A recent article at The Atlantic entitled When Prayer Makes Anxiety Worse points to a problem that others have mentioned before: prayer may (and should) release us from our anxieties, but some types of prayer may make matters worse. It depends on what kind of God you believe in.
But for those who are anxious about everything, prayer can sometimes help and sometimes hurt. Past research on the mental-health benefits of praying have been mixed. Some studies have found that people who pray more are more satisfied and happy, others found no relationship to well-being, and still others found a negative correlation.
A new study published in Sociology of Religion suggests that prayer can help ease people’s anxiety, but whether it does so depends on the personality of the God they believe in. That is, whether someone has a relationship with what they perceive to be an angry, vengeful God or more of a friendly figure could determine whether prayer brings relief—or simply more stress….
What they found was that those who prayed more frequently felt “a secure attachment to God.” But those who thought God was distant and unresponsive were far more likely to show signs of anxiety-related disorders. This echoes an April study that found that people who believe God is malevolent are more likely to suffer from anxiety, paranoia, and compulsions.
I have found this to be true myself. When my focus is on my own anxieties and frustrations, my prayers can make my attitude worse. It is faith and trust that make prayer effective. As I trust God, I release my anxieties — I let go of them. My prayers need to focus on God and not on me. This is why praise is so important to prayer — like true worship, it puts our mind on God. As we re-affirm our faith in God’s character and God’s love, we put our anxieties in perspective. From that standpoint, we can, then, pray about them.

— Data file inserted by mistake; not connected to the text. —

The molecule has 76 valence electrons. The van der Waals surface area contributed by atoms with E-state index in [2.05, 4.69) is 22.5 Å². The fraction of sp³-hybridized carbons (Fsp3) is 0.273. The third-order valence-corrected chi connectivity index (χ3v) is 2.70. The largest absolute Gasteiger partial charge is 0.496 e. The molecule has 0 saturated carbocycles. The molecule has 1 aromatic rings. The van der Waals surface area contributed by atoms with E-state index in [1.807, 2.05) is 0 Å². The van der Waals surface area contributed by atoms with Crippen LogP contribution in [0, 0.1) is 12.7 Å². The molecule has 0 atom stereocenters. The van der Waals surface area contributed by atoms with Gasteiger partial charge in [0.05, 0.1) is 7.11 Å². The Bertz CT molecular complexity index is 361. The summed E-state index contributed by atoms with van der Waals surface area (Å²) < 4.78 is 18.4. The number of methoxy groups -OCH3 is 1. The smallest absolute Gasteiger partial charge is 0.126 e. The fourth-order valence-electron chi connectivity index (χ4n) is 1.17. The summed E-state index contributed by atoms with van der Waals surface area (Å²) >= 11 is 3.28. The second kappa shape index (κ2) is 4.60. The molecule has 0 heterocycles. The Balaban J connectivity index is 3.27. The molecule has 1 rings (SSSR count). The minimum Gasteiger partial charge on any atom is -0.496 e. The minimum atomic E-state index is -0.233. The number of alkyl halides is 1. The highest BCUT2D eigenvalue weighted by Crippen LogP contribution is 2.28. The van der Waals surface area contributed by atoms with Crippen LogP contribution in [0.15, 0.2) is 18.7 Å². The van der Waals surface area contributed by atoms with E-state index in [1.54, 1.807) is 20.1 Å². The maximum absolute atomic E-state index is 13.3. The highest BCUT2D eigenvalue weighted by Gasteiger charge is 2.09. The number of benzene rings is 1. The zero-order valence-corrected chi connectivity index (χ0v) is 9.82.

If prayer is making you more anxious — you are (to put it crassly) doing it wrong.
“PRAYER has been defined, ‘an offering of our desire to God for things needful, with an humble confidence to obtain them through the alone merits of Christ, to the praise of the mercy, truth, and power of God.’ And ‘its parts are said to be invocation, adoration, confession, petition, pleading, dedication, thanksgiving, and blessing.’ Though the definition be imperfect, yet, as far as it goes, it is not objectionable; but the parts of prayer, as they are called, (except the word petition,) have scarcely anything to do with the nature of prayer. They are, in general, separate acts of devotion; and attention to them in what is termed ‘praying,’ will entirely mar it, and destroy its efficacy.
“It was by following this division, that long prayers have been introduced among Christian congregations, by means of which the spirit of devotion has been lost: for, where such prevail most, listlessness and deadness are the principal characteristics of the religious services of such people; and these have often engendered formality, and frequently total indifference to religion. Long prayers prevent kneeling, for it is utterly impossible for man or woman to keep on their knees during the time such last; where these prevail, the people either stand or sit. Technical prayers, I have no doubt, are odious in the sight of God; for no man can be in the spirit of devotion who uses such: it is a drawing nigh to God with the lips, while the heart is, almost necessarily, far from him. (more…)